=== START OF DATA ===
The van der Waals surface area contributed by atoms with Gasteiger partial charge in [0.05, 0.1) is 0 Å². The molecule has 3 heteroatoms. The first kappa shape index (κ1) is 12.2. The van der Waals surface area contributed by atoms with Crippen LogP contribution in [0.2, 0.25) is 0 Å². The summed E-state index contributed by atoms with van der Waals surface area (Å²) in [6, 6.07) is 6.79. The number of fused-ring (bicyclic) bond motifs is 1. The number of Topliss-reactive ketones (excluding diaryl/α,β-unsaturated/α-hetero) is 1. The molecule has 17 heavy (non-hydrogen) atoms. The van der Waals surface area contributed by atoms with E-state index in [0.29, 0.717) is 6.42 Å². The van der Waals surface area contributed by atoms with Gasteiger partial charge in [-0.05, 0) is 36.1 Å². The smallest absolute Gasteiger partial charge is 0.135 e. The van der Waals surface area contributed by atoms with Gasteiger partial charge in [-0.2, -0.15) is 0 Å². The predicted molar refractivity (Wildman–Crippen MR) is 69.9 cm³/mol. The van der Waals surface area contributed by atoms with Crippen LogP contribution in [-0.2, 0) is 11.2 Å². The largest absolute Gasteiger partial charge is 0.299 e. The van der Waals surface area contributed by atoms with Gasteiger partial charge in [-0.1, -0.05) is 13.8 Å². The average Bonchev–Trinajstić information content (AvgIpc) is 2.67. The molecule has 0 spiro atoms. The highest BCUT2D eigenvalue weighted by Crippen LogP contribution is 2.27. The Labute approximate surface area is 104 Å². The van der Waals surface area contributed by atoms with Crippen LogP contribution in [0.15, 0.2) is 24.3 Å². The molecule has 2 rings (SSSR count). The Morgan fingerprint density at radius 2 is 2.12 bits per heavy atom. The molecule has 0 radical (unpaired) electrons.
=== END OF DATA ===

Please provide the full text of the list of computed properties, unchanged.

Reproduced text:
The van der Waals surface area contributed by atoms with Gasteiger partial charge in [0.05, 0.1) is 0 Å². The molecule has 3 heteroatoms. The first kappa shape index (κ1) is 12.2. The van der Waals surface area contributed by atoms with Crippen LogP contribution in [0.2, 0.25) is 0 Å². The summed E-state index contributed by atoms with van der Waals surface area (Å²) in [6, 6.07) is 6.79. The number of fused-ring (bicyclic) bond motifs is 1. The number of Topliss-reactive ketones (excluding diaryl/α,β-unsaturated/α-hetero) is 1. The molecule has 17 heavy (non-hydrogen) atoms. The van der Waals surface area contributed by atoms with E-state index in [0.29, 0.717) is 6.42 Å². The van der Waals surface area contributed by atoms with Gasteiger partial charge in [-0.05, 0) is 36.1 Å². The smallest absolute Gasteiger partial charge is 0.135 e. The van der Waals surface area contributed by atoms with Gasteiger partial charge in [-0.2, -0.15) is 0 Å². The predicted molar refractivity (Wildman–Crippen MR) is 69.9 cm³/mol. The van der Waals surface area contributed by atoms with Crippen LogP contribution in [-0.2, 0) is 11.2 Å². The largest absolute Gasteiger partial charge is 0.299 e. The van der Waals surface area contributed by atoms with Gasteiger partial charge in [-0.1, -0.05) is 13.8 Å². The average Bonchev–Trinajstić information content (AvgIpc) is 2.67. The molecule has 0 spiro atoms. The highest BCUT2D eigenvalue weighted by Crippen LogP contribution is 2.27. The Labute approximate surface area is 104 Å². The van der Waals surface area contributed by atoms with Crippen LogP contribution in [0.15, 0.2) is 24.3 Å². The molecule has 2 rings (SSSR count). The Morgan fingerprint density at radius 2 is 2.12 bits per heavy atom. The molecule has 0 radical (unpaired) electrons.